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Saturday, Jan. 15, 2005


For better or worse: the 400th column

Welcome to the 400th Japan Lite column! If you have been reading this column since 1997, then congratulations on our 400th anniversary. Four hundred weekend dates is longer than most unmarried couples make it. How does it feel to be 400?

I'm just entering my teens compared to writers who have written far more than I have, but there is some satisfaction in knowing that I've made it this far. A column is something that must be produced on a certain day of every week of every year, no matter what else is happening in your life, such as your day job, near-"karoshi" and marital spats. All at once. Luckily, I write a humor column.

How does one measure 400 columns? It depends on how one measures time. You could measure it in years (almost eight), book offers (five -- zero that have reached completion), hate mail (hundreds) or deadlines (400).

Deadlines must be met wherever you happen to be: on vacation, camping in the mountains, or on the high seas. I have dragged my laptop with me to virtually every place I've ever been longer than a few days. But the beauty is that in this modern age one can actually do this, as long as one has a computer and Internet access.

Not that the system is without flaws. In almost eight years, I have missed one deadline: when I sent my column to the wrong e-mail address. Then there are all the near misses, all having to do with the intervention of Mother Nature. Once when I was in Indonesia, a coconut tree fell onto the power lines, rendering the area without electricity or Internet access for 24 hours. There was the time when I was Snowcat skiing in the mountains in New Zealand at a remote lodge accessible only by helicopter. I had checked beforehand to make sure there was Internet access, and they assured me there was. What they didn't tell me was that the phone line was solar-powered. When a snowstorm settled in for the week, I vowed I would always bring a carrier pigeon with me from then on. But I was lucky that time. After trying to send my article by e-mail for three hours to no avail, suddenly the clouds parted, and the sun came out just long enough to get the article sent. Then the clouds closed back in and the snowstorm continued its fury.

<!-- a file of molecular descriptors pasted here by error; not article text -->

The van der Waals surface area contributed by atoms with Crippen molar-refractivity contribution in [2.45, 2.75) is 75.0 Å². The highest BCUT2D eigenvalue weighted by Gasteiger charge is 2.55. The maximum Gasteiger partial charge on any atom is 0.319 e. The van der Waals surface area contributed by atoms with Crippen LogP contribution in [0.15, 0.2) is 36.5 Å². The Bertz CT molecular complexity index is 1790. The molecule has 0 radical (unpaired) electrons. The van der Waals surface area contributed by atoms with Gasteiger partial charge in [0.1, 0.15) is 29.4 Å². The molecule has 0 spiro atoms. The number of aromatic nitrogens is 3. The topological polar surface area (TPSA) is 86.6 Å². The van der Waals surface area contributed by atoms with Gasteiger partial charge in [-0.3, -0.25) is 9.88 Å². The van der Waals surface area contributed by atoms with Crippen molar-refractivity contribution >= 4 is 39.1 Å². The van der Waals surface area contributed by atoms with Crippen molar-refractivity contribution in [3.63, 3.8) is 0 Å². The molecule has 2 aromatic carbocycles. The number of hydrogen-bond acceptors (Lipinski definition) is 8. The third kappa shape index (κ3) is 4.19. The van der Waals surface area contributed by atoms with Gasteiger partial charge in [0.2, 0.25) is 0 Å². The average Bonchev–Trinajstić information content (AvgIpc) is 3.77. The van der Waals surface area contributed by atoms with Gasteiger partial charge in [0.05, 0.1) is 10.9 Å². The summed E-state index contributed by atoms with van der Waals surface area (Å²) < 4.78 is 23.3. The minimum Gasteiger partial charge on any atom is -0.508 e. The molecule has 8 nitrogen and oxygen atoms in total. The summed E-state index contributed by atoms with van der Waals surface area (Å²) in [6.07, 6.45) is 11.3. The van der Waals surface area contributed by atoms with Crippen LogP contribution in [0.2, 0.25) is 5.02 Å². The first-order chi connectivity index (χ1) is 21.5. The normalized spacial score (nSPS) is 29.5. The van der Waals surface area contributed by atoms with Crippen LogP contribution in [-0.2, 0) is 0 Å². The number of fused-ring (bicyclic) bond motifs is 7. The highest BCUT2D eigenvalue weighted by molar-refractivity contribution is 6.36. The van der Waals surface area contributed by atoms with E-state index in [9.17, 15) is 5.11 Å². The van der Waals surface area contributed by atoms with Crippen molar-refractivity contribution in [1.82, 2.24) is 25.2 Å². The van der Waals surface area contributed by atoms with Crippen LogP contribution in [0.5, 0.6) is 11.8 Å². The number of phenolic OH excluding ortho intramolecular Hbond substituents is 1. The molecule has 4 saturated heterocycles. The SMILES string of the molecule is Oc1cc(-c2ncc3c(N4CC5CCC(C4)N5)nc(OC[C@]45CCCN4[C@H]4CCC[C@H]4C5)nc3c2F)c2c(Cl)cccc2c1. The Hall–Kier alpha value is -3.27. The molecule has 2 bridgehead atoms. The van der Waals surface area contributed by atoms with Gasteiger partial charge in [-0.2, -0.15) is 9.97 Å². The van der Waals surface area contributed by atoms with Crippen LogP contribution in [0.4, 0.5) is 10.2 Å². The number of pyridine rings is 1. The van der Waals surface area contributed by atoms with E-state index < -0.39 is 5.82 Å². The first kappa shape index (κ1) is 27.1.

Then there was the time I was rescued from a yacht in the Pacific, but I guess that would be considered more life-threatening than column-threatening. I can relate to mothers who sacrifice themselves for their children. I would have done so for my laptop. What ended up saving the laptop was not me, however, but Ziploc bags.

It makes one wonder what in the hell I have been writing about all this time. Well, out of 400 columns, 70 have been about Shiraishi Island, five of those about funerals on the island (out of a possible 160). Six columns were written during a six-week Buddhist pilgrimage around Shikoku, and another six on a sail through the Seto Inland Sea. I've written 10 columns about cats, seven about dogs and 11 about centipedes, roaches, ants, mosquitoes and termites. But only one about parasites.

Although I've dedicated five columns to the art of riding a bicycle in Japan, surprisingly only five columns have focused on being a foreigner in Japan. Twelve columns are about other countries.

Eight columns have explored that unique form of adult entertainment: Japanese English. I've written seven columns on the Japanese education system and one specifically about sleeping in the classroom. Three columns have been about typhoons but four about toilets. One about cat pee. Eighteen columns have been about Japanese, um, food. Three columns were about the gentle bovine and one about my "godpig" Rosie.

While many writers can boast about having written an article in an hour or two in a pinch, alas, it still takes me five to eight hours to write one.

But if someone were to ask me what the key to successful writing is, I'd have to say: chocolate. And waking up early in the morning to write before anything bad has a chance to happen in the day.

Visit Amy's Dollar Bookstore at www.mooooshop.com

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